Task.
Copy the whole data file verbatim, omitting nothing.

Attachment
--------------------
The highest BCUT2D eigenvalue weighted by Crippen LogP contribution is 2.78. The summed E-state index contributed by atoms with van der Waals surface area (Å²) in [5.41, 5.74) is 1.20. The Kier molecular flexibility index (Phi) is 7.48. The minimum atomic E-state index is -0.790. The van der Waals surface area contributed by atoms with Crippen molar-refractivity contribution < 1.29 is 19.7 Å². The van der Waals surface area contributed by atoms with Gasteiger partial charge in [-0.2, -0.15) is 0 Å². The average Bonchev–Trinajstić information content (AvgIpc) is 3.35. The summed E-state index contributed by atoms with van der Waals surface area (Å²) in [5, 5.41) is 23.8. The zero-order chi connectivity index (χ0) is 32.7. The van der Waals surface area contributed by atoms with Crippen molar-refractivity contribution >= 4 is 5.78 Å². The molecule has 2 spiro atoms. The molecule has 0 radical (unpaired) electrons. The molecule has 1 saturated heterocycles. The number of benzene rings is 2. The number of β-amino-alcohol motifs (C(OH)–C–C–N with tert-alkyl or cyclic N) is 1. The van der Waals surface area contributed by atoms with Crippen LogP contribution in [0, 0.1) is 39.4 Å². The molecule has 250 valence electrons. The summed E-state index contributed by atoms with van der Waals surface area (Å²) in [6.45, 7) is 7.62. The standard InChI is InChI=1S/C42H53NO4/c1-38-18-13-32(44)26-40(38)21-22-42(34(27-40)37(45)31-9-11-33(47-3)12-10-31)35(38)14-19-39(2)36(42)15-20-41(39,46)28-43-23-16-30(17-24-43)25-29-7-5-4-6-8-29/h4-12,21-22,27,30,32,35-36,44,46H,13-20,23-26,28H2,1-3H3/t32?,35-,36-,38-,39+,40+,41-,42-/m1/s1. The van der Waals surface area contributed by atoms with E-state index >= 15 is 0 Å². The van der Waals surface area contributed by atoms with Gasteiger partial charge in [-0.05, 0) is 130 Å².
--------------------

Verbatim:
The highest BCUT2D eigenvalue weighted by Crippen LogP contribution is 2.78. The summed E-state index contributed by atoms with van der Waals surface area (Å²) in [5.41, 5.74) is 1.20. The Kier molecular flexibility index (Phi) is 7.48. The minimum atomic E-state index is -0.790. The van der Waals surface area contributed by atoms with Crippen molar-refractivity contribution < 1.29 is 19.7 Å². The van der Waals surface area contributed by atoms with Gasteiger partial charge in [-0.2, -0.15) is 0 Å². The average Bonchev–Trinajstić information content (AvgIpc) is 3.35. The summed E-state index contributed by atoms with van der Waals surface area (Å²) in [5, 5.41) is 23.8. The zero-order chi connectivity index (χ0) is 32.7. The van der Waals surface area contributed by atoms with Crippen molar-refractivity contribution >= 4 is 5.78 Å². The molecule has 2 spiro atoms. The molecule has 0 radical (unpaired) electrons. The molecule has 1 saturated heterocycles. The number of benzene rings is 2. The number of β-amino-alcohol motifs (C(OH)–C–C–N with tert-alkyl or cyclic N) is 1. The van der Waals surface area contributed by atoms with Crippen LogP contribution in [0, 0.1) is 39.4 Å². The molecule has 250 valence electrons. The summed E-state index contributed by atoms with van der Waals surface area (Å²) in [6.45, 7) is 7.62. The standard InChI is InChI=1S/C42H53NO4/c1-38-18-13-32(44)26-40(38)21-22-42(34(27-40)37(45)31-9-11-33(47-3)12-10-31)35(38)14-19-39(2)36(42)15-20-41(39,46)28-43-23-16-30(17-24-43)25-29-7-5-4-6-8-29/h4-12,21-22,27,30,32,35-36,44,46H,13-20,23-26,28H2,1-3H3/t32?,35-,36-,38-,39+,40+,41-,42-/m1/s1. The van der Waals surface area contributed by atoms with E-state index >= 15 is 0 Å². The van der Waals surface area contributed by atoms with Gasteiger partial charge in [-0.05, 0) is 130 Å².